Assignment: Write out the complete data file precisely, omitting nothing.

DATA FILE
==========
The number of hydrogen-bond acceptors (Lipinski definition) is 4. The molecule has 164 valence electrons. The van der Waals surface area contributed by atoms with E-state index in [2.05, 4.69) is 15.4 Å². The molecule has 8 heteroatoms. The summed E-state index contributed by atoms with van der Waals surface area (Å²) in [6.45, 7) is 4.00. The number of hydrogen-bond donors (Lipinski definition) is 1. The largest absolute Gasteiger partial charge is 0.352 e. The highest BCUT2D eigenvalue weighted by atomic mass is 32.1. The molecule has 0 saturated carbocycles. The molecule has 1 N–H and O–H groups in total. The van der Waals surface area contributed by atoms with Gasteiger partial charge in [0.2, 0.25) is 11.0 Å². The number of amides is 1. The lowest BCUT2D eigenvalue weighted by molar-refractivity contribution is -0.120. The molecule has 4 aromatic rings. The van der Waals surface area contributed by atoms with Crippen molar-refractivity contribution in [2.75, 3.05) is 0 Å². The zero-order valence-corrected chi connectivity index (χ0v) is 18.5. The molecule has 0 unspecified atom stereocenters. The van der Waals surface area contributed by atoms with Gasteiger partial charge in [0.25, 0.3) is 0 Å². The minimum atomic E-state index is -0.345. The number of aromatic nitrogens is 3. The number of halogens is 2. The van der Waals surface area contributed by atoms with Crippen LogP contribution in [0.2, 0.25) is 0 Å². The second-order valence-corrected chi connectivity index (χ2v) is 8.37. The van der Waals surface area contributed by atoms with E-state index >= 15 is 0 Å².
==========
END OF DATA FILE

The number of hydrogen-bond acceptors (Lipinski definition) is 4. The molecule has 164 valence electrons. The van der Waals surface area contributed by atoms with E-state index in [2.05, 4.69) is 15.4 Å². The molecule has 8 heteroatoms. The summed E-state index contributed by atoms with van der Waals surface area (Å²) in [6.45, 7) is 4.00. The number of hydrogen-bond donors (Lipinski definition) is 1. The largest absolute Gasteiger partial charge is 0.352 e. The highest BCUT2D eigenvalue weighted by atomic mass is 32.1. The molecule has 0 saturated carbocycles. The molecule has 1 N–H and O–H groups in total. The van der Waals surface area contributed by atoms with Gasteiger partial charge in [0.2, 0.25) is 11.0 Å². The number of amides is 1. The lowest BCUT2D eigenvalue weighted by molar-refractivity contribution is -0.120. The molecule has 4 aromatic rings. The van der Waals surface area contributed by atoms with Crippen molar-refractivity contribution in [2.75, 3.05) is 0 Å². The zero-order valence-corrected chi connectivity index (χ0v) is 18.5. The molecule has 0 unspecified atom stereocenters. The van der Waals surface area contributed by atoms with Gasteiger partial charge in [0.25, 0.3) is 0 Å². The minimum atomic E-state index is -0.345. The number of aromatic nitrogens is 3. The number of halogens is 2. The van der Waals surface area contributed by atoms with Crippen LogP contribution in [0.2, 0.25) is 0 Å². The second-order valence-corrected chi connectivity index (χ2v) is 8.37. The van der Waals surface area contributed by atoms with E-state index >= 15 is 0 Å².